Remember reading The New York Times, The Wall Street Journal, Wired, or whichever magazine or newspaper you like, before the internet? Perhaps you do, but for quite a few of us, it was almost impossible to access it. 

Or, do you remember having the chance to watch audio/visual content without having to pay for a ticket to the theater? Me neither, at least not until Youtube and video overall started moving online. 

In a nutshell, the internet allowed us to access meaningful content online for "free" because we were willing to let platforms and publishers place ads against the content. In a way, one could even argue that thanks to third-party cookies are part of what allowed the internet to be “free”.

But, before we continue talking about third-party cookies, perhaps we should start quickly defining both first-party and third-party cookies. 

First-party cookies allow users to experience the internet in a much more fluid way. These cookies allow browsers to store information, track digital sessions, and ultimately let people better surf the web. Cookies are precious, and they took internet usability to the next level. Imagine having to log in every time you switched between pages of the same domain (that was not a problem thanks to cookies). First-party cookies simplify our digital experience, and quite frankly, the internet probably would not be as much fun without them. Thank you, Lou Montulli!

On the other hand, we also have third-party cookies. Which, in essence, are tracking user behavior. These cookies are not placed by the domain you visit or to enhance the experience of the site but to enable marketers & advertisers to understand your behavior better.

Why would anyone create such a thing?

Short answer: to enable publishers and brokers to sell your digital behavior to brands. Third-party cookies created a marketplace around advertisers, publishers & brands.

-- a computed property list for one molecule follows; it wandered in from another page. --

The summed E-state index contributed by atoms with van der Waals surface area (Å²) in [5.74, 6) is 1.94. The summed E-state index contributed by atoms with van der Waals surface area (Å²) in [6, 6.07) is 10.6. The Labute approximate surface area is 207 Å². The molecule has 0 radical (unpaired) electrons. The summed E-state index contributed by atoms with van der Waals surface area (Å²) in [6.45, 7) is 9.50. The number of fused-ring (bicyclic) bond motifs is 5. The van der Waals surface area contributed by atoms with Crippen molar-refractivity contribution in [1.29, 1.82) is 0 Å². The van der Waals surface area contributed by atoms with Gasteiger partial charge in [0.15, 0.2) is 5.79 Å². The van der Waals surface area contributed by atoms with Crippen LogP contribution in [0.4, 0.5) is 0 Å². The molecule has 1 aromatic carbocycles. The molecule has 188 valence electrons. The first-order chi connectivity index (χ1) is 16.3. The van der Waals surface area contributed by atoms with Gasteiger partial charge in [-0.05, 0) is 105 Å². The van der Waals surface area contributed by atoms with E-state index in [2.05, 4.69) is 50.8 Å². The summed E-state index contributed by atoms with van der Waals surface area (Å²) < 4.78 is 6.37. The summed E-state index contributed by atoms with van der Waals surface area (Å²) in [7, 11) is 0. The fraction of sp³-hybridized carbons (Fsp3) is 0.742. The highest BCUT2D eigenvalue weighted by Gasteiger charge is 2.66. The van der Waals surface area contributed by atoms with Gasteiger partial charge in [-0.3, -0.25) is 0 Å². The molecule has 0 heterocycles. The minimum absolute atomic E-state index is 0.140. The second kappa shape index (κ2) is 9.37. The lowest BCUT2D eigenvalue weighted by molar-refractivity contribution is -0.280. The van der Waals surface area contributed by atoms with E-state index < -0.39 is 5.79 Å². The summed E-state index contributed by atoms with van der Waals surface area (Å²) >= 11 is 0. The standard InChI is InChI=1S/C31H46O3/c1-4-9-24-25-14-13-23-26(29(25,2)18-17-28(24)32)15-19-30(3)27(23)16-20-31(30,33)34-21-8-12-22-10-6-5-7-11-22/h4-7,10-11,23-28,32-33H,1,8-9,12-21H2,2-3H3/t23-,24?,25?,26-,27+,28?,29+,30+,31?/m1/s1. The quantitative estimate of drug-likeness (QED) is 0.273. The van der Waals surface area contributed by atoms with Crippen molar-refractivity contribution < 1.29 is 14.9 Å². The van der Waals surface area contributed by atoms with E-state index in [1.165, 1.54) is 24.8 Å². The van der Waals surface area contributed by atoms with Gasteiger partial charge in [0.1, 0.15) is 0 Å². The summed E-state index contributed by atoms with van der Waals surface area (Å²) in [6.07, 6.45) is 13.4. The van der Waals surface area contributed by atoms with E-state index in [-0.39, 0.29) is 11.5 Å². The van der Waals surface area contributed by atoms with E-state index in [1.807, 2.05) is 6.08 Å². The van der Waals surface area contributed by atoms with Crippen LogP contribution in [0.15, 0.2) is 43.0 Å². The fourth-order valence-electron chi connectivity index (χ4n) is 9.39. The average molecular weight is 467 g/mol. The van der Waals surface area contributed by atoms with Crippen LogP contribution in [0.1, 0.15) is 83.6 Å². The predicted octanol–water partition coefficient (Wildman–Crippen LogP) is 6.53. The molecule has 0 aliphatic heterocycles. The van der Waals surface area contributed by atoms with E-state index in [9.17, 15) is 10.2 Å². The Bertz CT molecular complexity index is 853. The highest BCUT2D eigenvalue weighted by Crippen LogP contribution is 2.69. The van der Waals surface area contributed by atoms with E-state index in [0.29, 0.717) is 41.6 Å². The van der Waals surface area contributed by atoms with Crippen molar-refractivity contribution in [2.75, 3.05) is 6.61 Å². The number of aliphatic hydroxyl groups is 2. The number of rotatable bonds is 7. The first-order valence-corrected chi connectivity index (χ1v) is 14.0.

In other words, third-party cookies allowed major digital players (Facebook, Google, Amazon, etc.) to track your behavior, preferences (even indirectly - as a third party) and generate money with help from marketers.  It was the way to empower professionals who wanted to sell things online to create buyer segments, push ads, and ultimately, sell.

This became even more potent once marketers figured out how to use UTMs and their importance in tracking exactly how the users behaved and arrived at their site (and ultimately, how they behaved in the sales funnel). It was terrific to figure out where any particular user came from, their digital route while arriving at a site, and then analyzing how to minimize friction and increase conversion rates.

But, all of this radically changes if third-party cookies cease to work.

Today, and since iOS 14, Apple blocks third-party cookies (if the user wishes to do so). They have created this mesmerizing Apple experience ad to convince us that not being tracked is aspirational. They have also made this more objective and less edgy video to explain why privacy is important to its users.

Safari also announced it would delete 1st cookies after seven days of not being used. Likewise, Facebook is rebuilding the way it gathers know less about you. Yes, you read that correctly. 

And, even Google Chrome is trying to FLOC the internet and move away from third-party cookies. Not the most popular move.

So what happens now that Apple and many others want to close their gates and stop third-party cookies from working? What impact does it have on marketers?

What can you do as a marketer to face the cookie apocalypse?

First of all, as marketers without third-party cookies, we should start by accepting the reality that targeted ads will become less effective. In other words, brands will spend more money to reach ROI targets across digital channels.

So what can marketers do? Hubspot's acquisition of The Hustle might hold some insights.